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Women Weavers Hand-Loom The Citizenry’s New Line

Afghanistan has a centuries-long tradition of weaving and rug-making, much of it created by women artisans who handcraft their intricate designs. Home goods company The Citizenry is tapping into that heritage while providing an outlet for women artisans in the South-Central Asian nation with its new The Afghanistan Project line.

The collection features rugs handwoven by women artisans who have been affected by political unrest in their country.

“We always knew we wanted to create an unmatched collection of rugs with the master weavers there, but when the political shift happened, we became even more inspired by the brave women determined to preserve this ancient craft,” said Carly Nance and Rachel Bentley, co-founders, The Citizenry.

Women in Afghanistan are limited in everything from education to employment, so The Afghanistan Project focuses on offering those women a sense of purpose and agency through weaving. And as political tensions increase in the country, the ability to produce and distribute those rugs has grown trickier.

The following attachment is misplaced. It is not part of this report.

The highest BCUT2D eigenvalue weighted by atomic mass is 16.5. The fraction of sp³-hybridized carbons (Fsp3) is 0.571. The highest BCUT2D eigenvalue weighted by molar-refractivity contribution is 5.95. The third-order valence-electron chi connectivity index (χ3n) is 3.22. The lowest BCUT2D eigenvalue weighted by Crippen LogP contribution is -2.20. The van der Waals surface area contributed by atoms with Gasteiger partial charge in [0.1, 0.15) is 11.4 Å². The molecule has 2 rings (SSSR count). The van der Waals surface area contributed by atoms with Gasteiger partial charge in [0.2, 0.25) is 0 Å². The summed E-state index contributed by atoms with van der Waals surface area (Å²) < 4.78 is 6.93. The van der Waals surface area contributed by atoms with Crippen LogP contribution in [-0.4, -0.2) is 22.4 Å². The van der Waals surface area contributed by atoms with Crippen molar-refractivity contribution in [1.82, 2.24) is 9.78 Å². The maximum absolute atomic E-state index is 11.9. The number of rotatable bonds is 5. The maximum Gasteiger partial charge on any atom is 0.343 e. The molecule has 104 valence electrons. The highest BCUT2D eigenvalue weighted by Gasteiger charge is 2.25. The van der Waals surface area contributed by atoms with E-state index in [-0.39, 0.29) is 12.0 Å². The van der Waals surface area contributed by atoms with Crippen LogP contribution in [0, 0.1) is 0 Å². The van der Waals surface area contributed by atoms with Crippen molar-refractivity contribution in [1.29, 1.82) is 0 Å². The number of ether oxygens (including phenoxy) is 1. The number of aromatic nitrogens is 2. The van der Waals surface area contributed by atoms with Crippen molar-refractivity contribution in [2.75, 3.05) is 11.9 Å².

“During the course of this project, the shipping lanes and flights became greatly restricted,” Nance and Bentley said. “The weavers lost access to the worldwide markets, but we remained committed to the women and their work. Our team worked with partners in Afghanistan and neighboring countries for a year to reimagine and dust off old paths that hadn’t been used in years to find innovative ways to get these rugs on the water.”

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The rugs are woven with Ghanzni wool, a long-fiber wool producing a silky softness and sheen. The wool is locally sourced and dyed with natural vegetable and mineral dyes.

“These all-natural processes and materials tend to be more sustainable, benefiting the weavers who work with them and the planet,” Nance and Bentley said.

Each rug takes around six months to complete, with the artisans hand-knotting 80 knots per square inch. The line features traditional patterns with triangles, arrows and other shapes.

“The rug patterns and motifs are native to the region and have been passed down for generations,” Nance and Bentley said. “Each one is incredibly detailed, with meticulous precision and complexity, which makes them special.”

Nance and Bentley said the plan is to build a long-term relationship with this artisan community to continue to allow women in Afghanistan to not only practice their craft, but also support themselves and gain some sense of independence.

“We are proud to play a small part in empowering these communities to help support these women who have already persevered against all odds,” Nance and Bentley said. “All over the country, you will find these brave women weaving on looms in their very own homes, carrying on this tradition and creating beautiful works of art.”